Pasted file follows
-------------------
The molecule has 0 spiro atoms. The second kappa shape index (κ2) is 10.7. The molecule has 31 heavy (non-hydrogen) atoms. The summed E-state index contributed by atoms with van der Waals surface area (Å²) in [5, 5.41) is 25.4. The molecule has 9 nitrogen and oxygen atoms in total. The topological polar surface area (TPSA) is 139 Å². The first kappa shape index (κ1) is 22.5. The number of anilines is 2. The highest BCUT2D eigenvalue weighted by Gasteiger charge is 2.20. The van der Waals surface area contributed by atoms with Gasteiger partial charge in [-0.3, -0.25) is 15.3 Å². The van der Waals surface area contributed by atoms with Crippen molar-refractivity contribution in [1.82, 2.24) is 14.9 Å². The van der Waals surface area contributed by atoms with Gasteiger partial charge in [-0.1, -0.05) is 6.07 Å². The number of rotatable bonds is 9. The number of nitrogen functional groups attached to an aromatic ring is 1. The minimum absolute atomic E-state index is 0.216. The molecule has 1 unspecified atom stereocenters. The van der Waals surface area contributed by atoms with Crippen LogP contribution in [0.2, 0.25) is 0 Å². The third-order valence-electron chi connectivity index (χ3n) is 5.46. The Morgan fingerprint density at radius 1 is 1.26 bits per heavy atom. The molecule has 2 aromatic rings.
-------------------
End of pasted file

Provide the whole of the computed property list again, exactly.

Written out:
The molecule has 0 spiro atoms. The second kappa shape index (κ2) is 10.7. The molecule has 31 heavy (non-hydrogen) atoms. The summed E-state index contributed by atoms with van der Waals surface area (Å²) in [5, 5.41) is 25.4. The molecule has 9 nitrogen and oxygen atoms in total. The topological polar surface area (TPSA) is 139 Å². The first kappa shape index (κ1) is 22.5. The number of anilines is 2. The highest BCUT2D eigenvalue weighted by Gasteiger charge is 2.20. The van der Waals surface area contributed by atoms with Gasteiger partial charge in [-0.3, -0.25) is 15.3 Å². The van der Waals surface area contributed by atoms with Crippen molar-refractivity contribution in [1.82, 2.24) is 14.9 Å². The van der Waals surface area contributed by atoms with Gasteiger partial charge in [-0.1, -0.05) is 6.07 Å². The number of rotatable bonds is 9. The number of nitrogen functional groups attached to an aromatic ring is 1. The minimum absolute atomic E-state index is 0.216. The molecule has 1 unspecified atom stereocenters. The van der Waals surface area contributed by atoms with Crippen LogP contribution in [0.2, 0.25) is 0 Å². The third-order valence-electron chi connectivity index (χ3n) is 5.46. The Morgan fingerprint density at radius 1 is 1.26 bits per heavy atom. The molecule has 2 aromatic rings.